Jules Langsner coined the term for his 1959 exhibition, and Lawrence Alloway, who brought the show to London, tied it to California when he retitled it, West Coast Hard-edge: Four Abstract Classicists. In diametrical opposition to the graphic looseness and emotional expressivity of Abstract Expressionism, these painters wanted their work to be cool and composed.
How would you compare his work to that of some of his contemporaries, like Sol LeWitt, also interested in systems, or even John Cage, who also generated work through a computer?
Contemporaries like Sol LeWitt and John Cage — all of whom deal with systems, their limits, and way that the irrational acts as a dark aureole around a bright rational, ordered center — would have formed a bigger part of the catalog, space permitting. One goal of this show is to contextualize Hammersley’s practice within those more canonical artists of the 1960s and 1970s, whose questions about subjectivity, the demolition of the artist-genius, and the dematerialization of the object remain completely relevant today.
LeWitt sets up rules, lets them play out, and delegates through instructions and assistants. Cage embraced the aleatory. His massive computer-aided composition HPSCHD had seven players, dozens of tape players, and computer programs that generated random sounds. Hammersley does not dabble with pure chance, and he did not delegate.
Hammersley’s painting books are ex post facto archives, not instructions to be carried out. Where Hammersley is comparable, I think, is in his acknowledging that art comes from a letting go or a loosening of control, and for seeing that the arbitrary lies in axioms and ground rules. Why make a square painting in the first place? Why does a chessboard have 64 squares? The parameters are where the arbitrary lies. Hammersley delegated the selection of colors or determination to use a 16 square-matrix to his unconscious cognitive processes, rather than to a die or a set of instructions handed off to an assistant. From the psychologist Daniel Kahneman’s system 1 and system 2 distinctions to Stanislas Dehaene’s work on consciousness, contemporary science confirms that “thinking” happens out of view, as Sigmund Freud and William James argued long ago, and as Hammersley intuitively understood.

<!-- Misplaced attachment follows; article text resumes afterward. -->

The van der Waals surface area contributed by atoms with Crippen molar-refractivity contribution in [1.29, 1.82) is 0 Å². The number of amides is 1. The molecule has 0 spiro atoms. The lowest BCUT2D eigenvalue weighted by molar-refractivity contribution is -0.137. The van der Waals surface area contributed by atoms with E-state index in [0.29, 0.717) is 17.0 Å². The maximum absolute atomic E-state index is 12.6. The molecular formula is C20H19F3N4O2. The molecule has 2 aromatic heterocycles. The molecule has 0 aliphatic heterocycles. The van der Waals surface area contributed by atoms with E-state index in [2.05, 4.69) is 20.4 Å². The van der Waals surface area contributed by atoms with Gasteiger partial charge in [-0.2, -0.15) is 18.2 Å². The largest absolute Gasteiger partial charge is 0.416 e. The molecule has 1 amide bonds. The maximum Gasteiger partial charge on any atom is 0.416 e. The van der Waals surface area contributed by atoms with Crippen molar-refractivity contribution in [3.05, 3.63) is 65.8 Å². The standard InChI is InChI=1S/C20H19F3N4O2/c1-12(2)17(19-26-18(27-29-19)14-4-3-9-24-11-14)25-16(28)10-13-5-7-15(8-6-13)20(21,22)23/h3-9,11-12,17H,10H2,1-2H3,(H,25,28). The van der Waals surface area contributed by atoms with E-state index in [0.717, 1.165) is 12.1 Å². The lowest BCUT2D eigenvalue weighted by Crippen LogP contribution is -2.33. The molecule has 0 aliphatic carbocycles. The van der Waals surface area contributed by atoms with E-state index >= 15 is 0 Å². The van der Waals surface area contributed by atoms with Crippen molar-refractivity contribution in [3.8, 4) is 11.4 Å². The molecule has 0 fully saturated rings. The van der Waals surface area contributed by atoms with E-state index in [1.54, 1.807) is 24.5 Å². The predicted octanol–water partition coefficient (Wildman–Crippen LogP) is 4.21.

What is something you discovered about Hammersley while curating this exhibit, something that possibly didn’t end up in the show?
There is a tiny spiral-bound notebook in the archive. Early in the project, it captured my attention — entry after entry, divided by pencil lines; no sense of dating or sequence; thoughts jotted down as they came, perhaps notes as he read. It shows him toying with possible titles: still a life, still a live; fete first, fate first. Or, noting a funny phrase, “There’s no method to my sanity.” He lists some books with abbreviated titles, including Karl Menninger’s The Human Mind, Sigmund Freud’s The Psychopathology of Everyday Life and Wit and Its Relation to the Unconscious. Each entry is separated by a line. I wondered, what’s the thread? What is the convergence, other than the fact he wrote them down? At some point, it came to me that the jumping around acted as a prompt to stimulate and frustrate the mind’s restless searching for commonalities and analogies. I do not know the notebook’s purpose for Hammersley, but it helped me to appreciate that the push and pull between system and disorder, rules and spontaneity, acted as a creative engine. He lines bits of thoughts only to have them not add up, to deflect, and to play with expectations of order. With a curious blend of system and whimsy — the syncopation of an entry, a line, an entry, a line — this humble notebook, soft with use and wear, acted as a Rosetta Stone for an artist whom I never met and whose work has now occupied me for the past couple of years.
Photos courtesy of The Huntington Library, Art Collections, and Botanical Gardens.
Stefanie Sobelle is the associate editor of fiction at the Los Angeles Review of Books.